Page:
OH SNAP: Snap Layoffs

So this is nothing new, but Snap Inc laid off two dozen employees in its London and New York offices, to cut costs, and to further restructuring efforts in the struggling company. This is nothing new, especially considering the failures Snap has had since it went public, but there’s something different this time around. The latest round of layoffs come from the company’s content division, essentially the bread and butter of the company’s bottom line.

The content division is responsible for partnership contents, or, simply put, ads, which helps the company monetize its service. The latest cut backs doesn’t seem to be raising too many alarms with investors, but it really should. Snap doesn’t have any other significant sources of revenues to rely on. This may be signs of things to come, perhaps of partners moving away from the service, in favor of greener pastures with Snap’s competitors. Facebook has long tried to “kill” Snap by way of Instagram, reportedly since its bid to buyout the Venice Beach company fell through.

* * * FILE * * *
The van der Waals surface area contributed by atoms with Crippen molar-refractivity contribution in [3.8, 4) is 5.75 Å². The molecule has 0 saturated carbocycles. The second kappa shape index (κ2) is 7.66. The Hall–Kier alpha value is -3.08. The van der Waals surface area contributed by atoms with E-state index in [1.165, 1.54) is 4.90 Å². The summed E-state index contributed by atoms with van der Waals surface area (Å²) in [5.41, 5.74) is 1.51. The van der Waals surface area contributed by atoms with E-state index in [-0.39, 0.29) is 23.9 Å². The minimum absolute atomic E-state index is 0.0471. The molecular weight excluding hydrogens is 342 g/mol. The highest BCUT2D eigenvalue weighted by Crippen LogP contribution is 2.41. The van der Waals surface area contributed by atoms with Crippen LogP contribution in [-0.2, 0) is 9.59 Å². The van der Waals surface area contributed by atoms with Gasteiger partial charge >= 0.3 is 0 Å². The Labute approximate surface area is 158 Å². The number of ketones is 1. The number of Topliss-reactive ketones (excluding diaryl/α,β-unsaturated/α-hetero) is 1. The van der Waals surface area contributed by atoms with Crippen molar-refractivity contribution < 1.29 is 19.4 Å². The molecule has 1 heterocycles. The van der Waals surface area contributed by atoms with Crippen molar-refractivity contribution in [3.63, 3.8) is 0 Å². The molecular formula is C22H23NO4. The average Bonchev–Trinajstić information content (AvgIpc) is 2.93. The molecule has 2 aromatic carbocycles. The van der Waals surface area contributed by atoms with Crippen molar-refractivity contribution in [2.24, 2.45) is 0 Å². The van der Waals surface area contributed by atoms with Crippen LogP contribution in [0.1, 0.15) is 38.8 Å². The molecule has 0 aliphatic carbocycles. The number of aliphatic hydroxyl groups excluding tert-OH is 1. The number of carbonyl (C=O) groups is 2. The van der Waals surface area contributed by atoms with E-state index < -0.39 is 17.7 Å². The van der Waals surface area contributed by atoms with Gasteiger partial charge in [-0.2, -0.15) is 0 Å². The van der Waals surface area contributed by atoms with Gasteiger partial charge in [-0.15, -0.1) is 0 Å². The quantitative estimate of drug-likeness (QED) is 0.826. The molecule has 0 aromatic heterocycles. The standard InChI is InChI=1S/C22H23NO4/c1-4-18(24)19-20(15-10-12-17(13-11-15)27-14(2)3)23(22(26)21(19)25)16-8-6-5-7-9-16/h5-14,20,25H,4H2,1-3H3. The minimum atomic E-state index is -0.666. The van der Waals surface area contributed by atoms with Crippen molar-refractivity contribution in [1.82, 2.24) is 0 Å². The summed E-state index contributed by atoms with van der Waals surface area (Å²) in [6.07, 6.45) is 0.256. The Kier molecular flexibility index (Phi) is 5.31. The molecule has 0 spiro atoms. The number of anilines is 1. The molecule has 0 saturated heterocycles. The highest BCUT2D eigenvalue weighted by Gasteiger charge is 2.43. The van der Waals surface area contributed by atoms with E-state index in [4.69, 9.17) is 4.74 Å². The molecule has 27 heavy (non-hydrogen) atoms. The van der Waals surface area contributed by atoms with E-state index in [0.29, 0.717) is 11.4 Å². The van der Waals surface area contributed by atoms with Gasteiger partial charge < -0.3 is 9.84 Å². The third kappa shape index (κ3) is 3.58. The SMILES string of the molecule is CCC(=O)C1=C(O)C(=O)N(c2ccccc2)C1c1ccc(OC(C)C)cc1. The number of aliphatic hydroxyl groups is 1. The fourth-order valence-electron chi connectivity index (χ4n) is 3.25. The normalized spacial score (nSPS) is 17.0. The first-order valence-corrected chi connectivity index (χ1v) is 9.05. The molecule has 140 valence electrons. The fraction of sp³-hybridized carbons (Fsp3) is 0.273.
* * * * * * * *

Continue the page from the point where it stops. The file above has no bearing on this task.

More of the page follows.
It’s not all bad news for Snap, however. It still holds the rather ambiguous title of the most popular social media platform for teenagers. Unfortunately, Zuckerberg seems hell bent on taking Snap down, which, considering Facebook’s immense resources, doesn’t bode well for Snap.

A disclaimer is warranted, however. I’ve always been one to doubt Snapchat’s value proposition. Its recent spell of trouble only goes to reinforce my stance on the company.

There still may be a way out for Snap, but it’ll mean a fundamental change to its identity. Currently, the only way for Snap to grow its revenue stream is to grow its user base, which is beginning to feel more difficult than making Twitter relevant again. If it can find a way to create more revenue streams that’s less reliant on the growth of its user base, and more so on the conversion rate of those users, then it may stand a fighting chance.

Whether the company can find this new method is another question altogether.